ROME -- The process of canonizing John Paul II will likely take time, the cardinal in charge of the Vatican's saint-making office said Saturday, a day after Pope Benedict XVI called for fast-track sainthood for the late pontiff.
Benedict on Friday announced he was lifting the mandatory five-year waiting period for the start of the process toward beatification, the last formal step before possible canonization.
Right after John Paul's death on April 2, his admirers, ranging from rank-and-file faithful to top cardinals, began calling for rapid sainthood for the pontiff, who led the Roman Catholic church for 26 years.
But waiving the waiting time does not imply dispensing with rigorous procedures, noted Cardinal Jose Saraiva Martins, who heads the Vatican's Congregation for the Causes of Saints. Those steps include reviewing writings of the late pope and interviewing those who knew him.
Then, for beatification, a miracle, attributed to John Paul's intercession after his death, must then be declared authentic after a Vatican-appointed panel of medical experts rule out any worldly explanation for the healing.
A second miracle, attributed to John Paul's intercession after his beatification, would then be required to qualify for canonization, or conferring of sainthood.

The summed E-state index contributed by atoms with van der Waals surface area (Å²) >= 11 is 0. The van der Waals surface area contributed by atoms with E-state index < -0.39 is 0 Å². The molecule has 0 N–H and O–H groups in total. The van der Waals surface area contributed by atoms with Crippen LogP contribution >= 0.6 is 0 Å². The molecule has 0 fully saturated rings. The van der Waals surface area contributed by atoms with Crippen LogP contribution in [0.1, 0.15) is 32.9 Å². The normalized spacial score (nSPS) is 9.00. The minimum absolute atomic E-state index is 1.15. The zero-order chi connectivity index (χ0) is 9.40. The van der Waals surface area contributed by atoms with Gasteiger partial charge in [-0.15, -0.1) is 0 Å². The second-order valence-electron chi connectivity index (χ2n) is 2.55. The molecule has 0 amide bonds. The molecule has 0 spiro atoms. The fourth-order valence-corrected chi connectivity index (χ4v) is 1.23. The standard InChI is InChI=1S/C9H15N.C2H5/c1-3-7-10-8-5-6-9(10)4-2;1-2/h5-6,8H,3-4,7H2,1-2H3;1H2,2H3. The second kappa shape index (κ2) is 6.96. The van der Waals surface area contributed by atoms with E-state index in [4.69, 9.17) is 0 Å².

"Each cause has a history of its own," the cardinal said, declining to say how long it would take.
When John Paul waived the waiting time for Mother Teresa, who died in 1997 after a lifetime of caring for the downtrodden, her cause moved swiftly, and she was beatified by the pontiff in 2003.
Meanwhile, the head of the Vatican's saint-making office on Saturday said that Pope Benedict might be able to beatify John Paul II in a ceremony in Poland.
"It all depends on the Holy Father," Cardinal Jose Saraiva Martins told Italian state TV.
But starting with a ceremony in St. Peter's Basilica on Saturday in which two nuns were beatified, Benedict has made clear he intends to go back to previous papal traditions of asking cardinals or bishops to lead such ceremonies.
John Paul led beatifications himself. But previous popes had delegated that duty, making exceptions for extraordinary figures, and Saraiva Martin's remarks appeared to indicate Benedict could make such an exception in his predecessor's case.
Popes must lead canonization, or sainthood, ceremonies.
Saraiva Martins added he had "no doubts at all" miracles would be approved.
Benedict's announcement during a meeting at the Basilica of St. John Lateran with the Roman clergy drew a standing ovation. Benedict himself stood up in tribute to his predecessor.
Many noted that Friday was the anniversary of the May 13, 1981, assassination attempt on John Paul in St. Peter's Square at the hands of a Turkish gunman.
"I feel a strong sentiment of gratefulness toward the pope," John Paul's longtime private secretary, Archbishop Stanislaw Dziwisz, told La Stampa. "It was a great joy" to hear the waiver news.
Monsignor Gianfranco Bella, the official who is responsible for starting John Paul's beatification cause, said Friday that the gathering documents and contacting witnesses hadn't yet begun but he hoped to start it "as soon as possible."